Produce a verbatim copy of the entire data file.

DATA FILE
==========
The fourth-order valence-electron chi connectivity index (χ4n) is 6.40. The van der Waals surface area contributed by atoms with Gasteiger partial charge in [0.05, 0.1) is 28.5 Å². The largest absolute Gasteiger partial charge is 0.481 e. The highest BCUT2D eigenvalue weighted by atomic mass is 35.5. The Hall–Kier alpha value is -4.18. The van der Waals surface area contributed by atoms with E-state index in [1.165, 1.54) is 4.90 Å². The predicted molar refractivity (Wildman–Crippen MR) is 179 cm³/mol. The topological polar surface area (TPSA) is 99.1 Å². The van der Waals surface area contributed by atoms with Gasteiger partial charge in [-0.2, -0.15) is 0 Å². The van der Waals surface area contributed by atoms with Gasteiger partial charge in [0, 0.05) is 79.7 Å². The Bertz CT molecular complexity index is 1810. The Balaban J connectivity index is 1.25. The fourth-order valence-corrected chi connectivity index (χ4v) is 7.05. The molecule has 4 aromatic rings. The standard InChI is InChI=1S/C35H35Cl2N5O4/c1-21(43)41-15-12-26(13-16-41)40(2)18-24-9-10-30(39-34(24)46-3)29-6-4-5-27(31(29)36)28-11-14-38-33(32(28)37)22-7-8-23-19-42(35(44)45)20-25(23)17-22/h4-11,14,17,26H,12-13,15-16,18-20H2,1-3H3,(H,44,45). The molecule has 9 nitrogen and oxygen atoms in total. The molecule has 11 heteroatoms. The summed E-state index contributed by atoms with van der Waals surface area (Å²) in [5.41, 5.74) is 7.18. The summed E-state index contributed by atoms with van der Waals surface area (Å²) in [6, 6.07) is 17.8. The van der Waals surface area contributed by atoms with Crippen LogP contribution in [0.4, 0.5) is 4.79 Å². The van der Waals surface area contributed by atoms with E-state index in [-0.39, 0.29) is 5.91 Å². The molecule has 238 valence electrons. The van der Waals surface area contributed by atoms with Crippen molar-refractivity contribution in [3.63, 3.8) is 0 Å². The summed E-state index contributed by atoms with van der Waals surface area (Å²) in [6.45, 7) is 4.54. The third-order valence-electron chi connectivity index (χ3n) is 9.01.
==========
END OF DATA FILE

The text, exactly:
The fourth-order valence-electron chi connectivity index (χ4n) is 6.40. The van der Waals surface area contributed by atoms with Gasteiger partial charge in [0.05, 0.1) is 28.5 Å². The largest absolute Gasteiger partial charge is 0.481 e. The highest BCUT2D eigenvalue weighted by atomic mass is 35.5. The Hall–Kier alpha value is -4.18. The van der Waals surface area contributed by atoms with E-state index in [1.165, 1.54) is 4.90 Å². The predicted molar refractivity (Wildman–Crippen MR) is 179 cm³/mol. The topological polar surface area (TPSA) is 99.1 Å². The van der Waals surface area contributed by atoms with Gasteiger partial charge in [-0.2, -0.15) is 0 Å². The van der Waals surface area contributed by atoms with Gasteiger partial charge in [0, 0.05) is 79.7 Å². The Bertz CT molecular complexity index is 1810. The Balaban J connectivity index is 1.25. The fourth-order valence-corrected chi connectivity index (χ4v) is 7.05. The molecule has 4 aromatic rings. The standard InChI is InChI=1S/C35H35Cl2N5O4/c1-21(43)41-15-12-26(13-16-41)40(2)18-24-9-10-30(39-34(24)46-3)29-6-4-5-27(31(29)36)28-11-14-38-33(32(28)37)22-7-8-23-19-42(35(44)45)20-25(23)17-22/h4-11,14,17,26H,12-13,15-16,18-20H2,1-3H3,(H,44,45). The molecule has 9 nitrogen and oxygen atoms in total. The molecule has 11 heteroatoms. The summed E-state index contributed by atoms with van der Waals surface area (Å²) in [5.41, 5.74) is 7.18. The summed E-state index contributed by atoms with van der Waals surface area (Å²) in [6, 6.07) is 17.8. The van der Waals surface area contributed by atoms with Crippen LogP contribution in [0.4, 0.5) is 4.79 Å². The van der Waals surface area contributed by atoms with E-state index in [-0.39, 0.29) is 5.91 Å². The molecule has 238 valence electrons. The van der Waals surface area contributed by atoms with Crippen molar-refractivity contribution in [3.63, 3.8) is 0 Å². The summed E-state index contributed by atoms with van der Waals surface area (Å²) in [6.45, 7) is 4.54. The third-order valence-electron chi connectivity index (χ3n) is 9.01.